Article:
Teenagers are characterized by risk-taking behaviors that can sometimes lead to death. Some of these risk-taking behaviors are substance abuse, reckless driving, extreme sports and hooliganism. Teenagers know the dangers of risk-taking behavior. However, some of them continue to do so anyway.
It is my habit to observe the emotions and behavior of my schoolmates. This often serves to guide my own behavior. In my previous school, I particularly tried to stay away from a certain group of older kids. This group of teenagers spent their lunchtime talking dirty and breaking the rules deliberately. Once I heard a rumor that one of them had jumped over the school fence and jumped back in. They had got in trouble for it. They were infamous for doing many pranks, some of which went wrong and injured them or others. Some of my classmates looked up to them. I maintained my distance from these classmates.
Uncle Ben of the Spider-Man comics always says, “With great power comes great responsibility.” He may just be a comic book character, but this has influenced me greatly.
Teens who take too many risks may harm themselves as well as others who are not even involved. I am surrounded by teenagers. That is the reason this issue is relevant to me. In the past, some of my classmates did bad things which got the entire class in trouble as well.
This is a worldwide phenomenon. As the World Health Organization has mentioned in its 2014 report on Health for the World’s Adolescents, “An estimated 1.3 million adolescents died in 2012, mostly from preventable or treatable causes. Road traffic injuries were the leading cause of death in 2012, with some 330 adolescents dying every day. Other main causes of adolescent deaths include HIV, suicide, lower respiratory infections and interpersonal violence.” This information surprised me. Hence, I looked for more information. I found that this risk-taking behavior is because “many adolescents feel superior and invincible at some point in their teenage life. They have this superhero mentality where they think they cannot bleed and get injuries from impulsive activities… These risk-taking behaviors may be due to immaturity of that part of the brain that controls such kind of behavior.” As you can see in the picture below, teens like to take risks such as substance abuse where they drink or do drugs, or smoke.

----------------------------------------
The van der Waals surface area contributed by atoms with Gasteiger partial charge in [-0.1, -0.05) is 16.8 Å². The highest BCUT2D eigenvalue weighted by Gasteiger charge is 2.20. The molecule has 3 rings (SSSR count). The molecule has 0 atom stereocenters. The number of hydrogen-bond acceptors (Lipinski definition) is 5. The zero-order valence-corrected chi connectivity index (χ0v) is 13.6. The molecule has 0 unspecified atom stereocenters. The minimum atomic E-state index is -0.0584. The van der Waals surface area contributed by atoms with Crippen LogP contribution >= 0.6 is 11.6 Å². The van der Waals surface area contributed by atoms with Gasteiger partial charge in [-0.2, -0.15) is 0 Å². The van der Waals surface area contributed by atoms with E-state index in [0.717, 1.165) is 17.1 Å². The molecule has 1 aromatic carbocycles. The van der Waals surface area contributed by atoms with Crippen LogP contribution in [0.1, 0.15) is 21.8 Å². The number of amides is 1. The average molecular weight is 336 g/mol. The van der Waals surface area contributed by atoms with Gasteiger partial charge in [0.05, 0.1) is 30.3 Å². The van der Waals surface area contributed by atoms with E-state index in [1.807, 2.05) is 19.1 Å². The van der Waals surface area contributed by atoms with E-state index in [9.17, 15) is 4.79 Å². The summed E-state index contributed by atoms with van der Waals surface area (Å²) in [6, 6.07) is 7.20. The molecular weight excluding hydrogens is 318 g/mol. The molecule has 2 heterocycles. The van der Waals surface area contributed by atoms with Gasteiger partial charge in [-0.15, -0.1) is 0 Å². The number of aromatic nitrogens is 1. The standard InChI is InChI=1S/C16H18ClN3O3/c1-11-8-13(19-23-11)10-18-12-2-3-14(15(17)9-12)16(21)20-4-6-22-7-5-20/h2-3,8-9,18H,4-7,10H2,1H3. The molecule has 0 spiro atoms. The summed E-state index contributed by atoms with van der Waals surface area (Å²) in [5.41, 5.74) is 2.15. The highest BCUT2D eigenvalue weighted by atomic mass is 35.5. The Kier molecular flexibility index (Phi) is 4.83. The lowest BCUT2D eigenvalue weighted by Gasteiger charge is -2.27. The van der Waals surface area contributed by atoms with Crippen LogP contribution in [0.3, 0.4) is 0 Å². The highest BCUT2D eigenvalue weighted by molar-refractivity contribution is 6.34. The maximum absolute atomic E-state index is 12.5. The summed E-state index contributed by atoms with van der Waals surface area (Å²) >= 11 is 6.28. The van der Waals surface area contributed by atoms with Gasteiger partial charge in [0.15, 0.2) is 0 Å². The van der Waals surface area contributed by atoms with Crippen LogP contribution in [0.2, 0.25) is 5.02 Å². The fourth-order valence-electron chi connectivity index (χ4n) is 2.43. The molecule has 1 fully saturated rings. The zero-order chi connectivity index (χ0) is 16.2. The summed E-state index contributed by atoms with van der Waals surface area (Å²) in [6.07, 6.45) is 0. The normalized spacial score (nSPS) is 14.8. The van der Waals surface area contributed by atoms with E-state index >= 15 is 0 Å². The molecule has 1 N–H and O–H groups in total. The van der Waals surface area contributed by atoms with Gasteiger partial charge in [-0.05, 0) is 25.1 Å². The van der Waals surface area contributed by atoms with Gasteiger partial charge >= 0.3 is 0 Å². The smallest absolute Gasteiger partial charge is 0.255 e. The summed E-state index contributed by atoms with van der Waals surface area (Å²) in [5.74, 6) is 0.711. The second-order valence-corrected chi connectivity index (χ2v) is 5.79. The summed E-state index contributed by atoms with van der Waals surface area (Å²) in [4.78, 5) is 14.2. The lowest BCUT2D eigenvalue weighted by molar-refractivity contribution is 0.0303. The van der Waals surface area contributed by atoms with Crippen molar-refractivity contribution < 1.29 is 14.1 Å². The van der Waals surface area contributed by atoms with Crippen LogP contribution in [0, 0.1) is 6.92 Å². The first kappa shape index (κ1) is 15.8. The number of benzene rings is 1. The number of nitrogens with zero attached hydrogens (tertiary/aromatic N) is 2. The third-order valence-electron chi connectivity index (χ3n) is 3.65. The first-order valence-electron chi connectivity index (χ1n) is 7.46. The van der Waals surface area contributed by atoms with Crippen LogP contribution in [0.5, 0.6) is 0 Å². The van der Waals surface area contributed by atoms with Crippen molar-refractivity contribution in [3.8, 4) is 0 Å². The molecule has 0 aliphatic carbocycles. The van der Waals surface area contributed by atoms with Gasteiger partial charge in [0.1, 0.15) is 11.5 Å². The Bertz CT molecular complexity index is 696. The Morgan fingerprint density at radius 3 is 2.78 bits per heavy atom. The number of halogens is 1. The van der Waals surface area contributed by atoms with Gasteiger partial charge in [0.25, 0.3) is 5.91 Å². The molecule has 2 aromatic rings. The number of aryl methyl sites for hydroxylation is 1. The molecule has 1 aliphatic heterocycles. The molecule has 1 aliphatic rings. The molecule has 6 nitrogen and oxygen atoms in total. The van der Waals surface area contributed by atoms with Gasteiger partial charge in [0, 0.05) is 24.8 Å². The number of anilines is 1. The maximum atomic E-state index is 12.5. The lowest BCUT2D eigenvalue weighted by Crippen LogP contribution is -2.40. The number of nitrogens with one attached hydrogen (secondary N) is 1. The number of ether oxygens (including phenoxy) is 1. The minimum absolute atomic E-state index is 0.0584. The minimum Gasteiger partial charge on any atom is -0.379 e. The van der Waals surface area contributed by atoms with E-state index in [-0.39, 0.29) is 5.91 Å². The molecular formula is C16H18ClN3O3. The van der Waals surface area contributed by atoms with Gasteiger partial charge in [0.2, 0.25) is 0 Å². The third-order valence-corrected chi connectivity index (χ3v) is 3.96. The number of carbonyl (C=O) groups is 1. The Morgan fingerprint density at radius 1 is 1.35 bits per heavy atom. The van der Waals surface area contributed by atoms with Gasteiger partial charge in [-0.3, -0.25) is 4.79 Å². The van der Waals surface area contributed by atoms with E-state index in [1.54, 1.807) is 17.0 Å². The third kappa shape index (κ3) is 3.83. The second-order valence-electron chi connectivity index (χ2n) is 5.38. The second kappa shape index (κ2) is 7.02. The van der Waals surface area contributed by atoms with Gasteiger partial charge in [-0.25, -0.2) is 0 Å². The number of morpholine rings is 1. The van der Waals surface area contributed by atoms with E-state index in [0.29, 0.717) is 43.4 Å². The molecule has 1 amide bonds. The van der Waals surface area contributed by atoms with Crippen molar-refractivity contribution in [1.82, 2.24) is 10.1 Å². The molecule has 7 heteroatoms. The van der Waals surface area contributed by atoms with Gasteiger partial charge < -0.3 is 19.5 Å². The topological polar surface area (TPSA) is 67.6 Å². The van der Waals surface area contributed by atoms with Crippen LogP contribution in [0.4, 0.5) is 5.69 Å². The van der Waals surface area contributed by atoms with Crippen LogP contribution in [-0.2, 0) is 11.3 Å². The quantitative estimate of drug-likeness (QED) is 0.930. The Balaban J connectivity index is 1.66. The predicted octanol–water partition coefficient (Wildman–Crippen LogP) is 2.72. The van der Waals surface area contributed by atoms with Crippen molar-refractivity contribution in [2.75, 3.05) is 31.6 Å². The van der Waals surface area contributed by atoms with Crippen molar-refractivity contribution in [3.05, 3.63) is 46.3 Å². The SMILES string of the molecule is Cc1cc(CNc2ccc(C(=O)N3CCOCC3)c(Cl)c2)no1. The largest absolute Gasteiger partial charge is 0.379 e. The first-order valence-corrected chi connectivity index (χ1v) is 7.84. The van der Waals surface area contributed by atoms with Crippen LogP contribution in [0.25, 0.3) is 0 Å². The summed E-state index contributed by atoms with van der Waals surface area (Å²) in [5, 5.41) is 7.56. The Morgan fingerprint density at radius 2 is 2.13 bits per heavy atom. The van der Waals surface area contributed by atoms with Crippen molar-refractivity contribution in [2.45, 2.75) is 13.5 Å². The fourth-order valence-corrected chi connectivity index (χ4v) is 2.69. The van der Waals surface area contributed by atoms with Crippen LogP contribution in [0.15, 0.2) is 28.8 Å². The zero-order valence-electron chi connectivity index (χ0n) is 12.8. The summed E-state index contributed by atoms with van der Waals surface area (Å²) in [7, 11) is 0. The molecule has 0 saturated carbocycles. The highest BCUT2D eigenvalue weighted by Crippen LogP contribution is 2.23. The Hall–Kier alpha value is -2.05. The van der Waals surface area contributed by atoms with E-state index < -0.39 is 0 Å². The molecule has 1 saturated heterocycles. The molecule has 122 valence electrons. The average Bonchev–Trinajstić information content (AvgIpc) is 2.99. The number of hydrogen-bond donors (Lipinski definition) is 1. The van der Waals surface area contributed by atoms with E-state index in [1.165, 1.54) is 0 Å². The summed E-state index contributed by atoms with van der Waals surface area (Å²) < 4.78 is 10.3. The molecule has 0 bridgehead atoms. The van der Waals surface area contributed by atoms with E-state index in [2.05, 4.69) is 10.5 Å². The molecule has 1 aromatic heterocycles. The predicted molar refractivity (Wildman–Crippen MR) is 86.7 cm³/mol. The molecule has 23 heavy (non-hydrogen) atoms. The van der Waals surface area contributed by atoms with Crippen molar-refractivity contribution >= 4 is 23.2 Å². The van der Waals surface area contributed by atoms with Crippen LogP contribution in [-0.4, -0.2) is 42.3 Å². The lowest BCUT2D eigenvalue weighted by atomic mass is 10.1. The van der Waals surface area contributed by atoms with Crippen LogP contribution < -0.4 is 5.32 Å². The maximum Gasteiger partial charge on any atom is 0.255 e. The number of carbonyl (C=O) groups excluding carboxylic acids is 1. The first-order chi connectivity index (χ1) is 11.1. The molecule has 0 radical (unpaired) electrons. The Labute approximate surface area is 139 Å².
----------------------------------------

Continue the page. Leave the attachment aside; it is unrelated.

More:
Some degree of risk-taking may be fine. However, excessive risk-taking may affect not only the teenagers who take these risks but also their family members and friends due to lawbreaking, injuries or even deaths. Teenagers who love their family members and friends should be more responsible. This responsible behavior would come from:
(1) Developing our capacity to recognize our own and other people’s emotions and to use the emotional information to guide our thinking and behavior. This is called emotional intelligence.
(2) “Surround ourselves with people we like, who like us, and who like doing things” that are right. This is called avoidance of peer pressure.
The influence that my parents and my elder brother have had on me, make me believe that excessive risk-taking is not good for anyone. However, that does not mean that I need to stop myself from taking any risks, of course. Some degree of risk-taking is essential not only for succeeding in life (e.g., equity investments) but also for our survival (e.g., learning to swim.)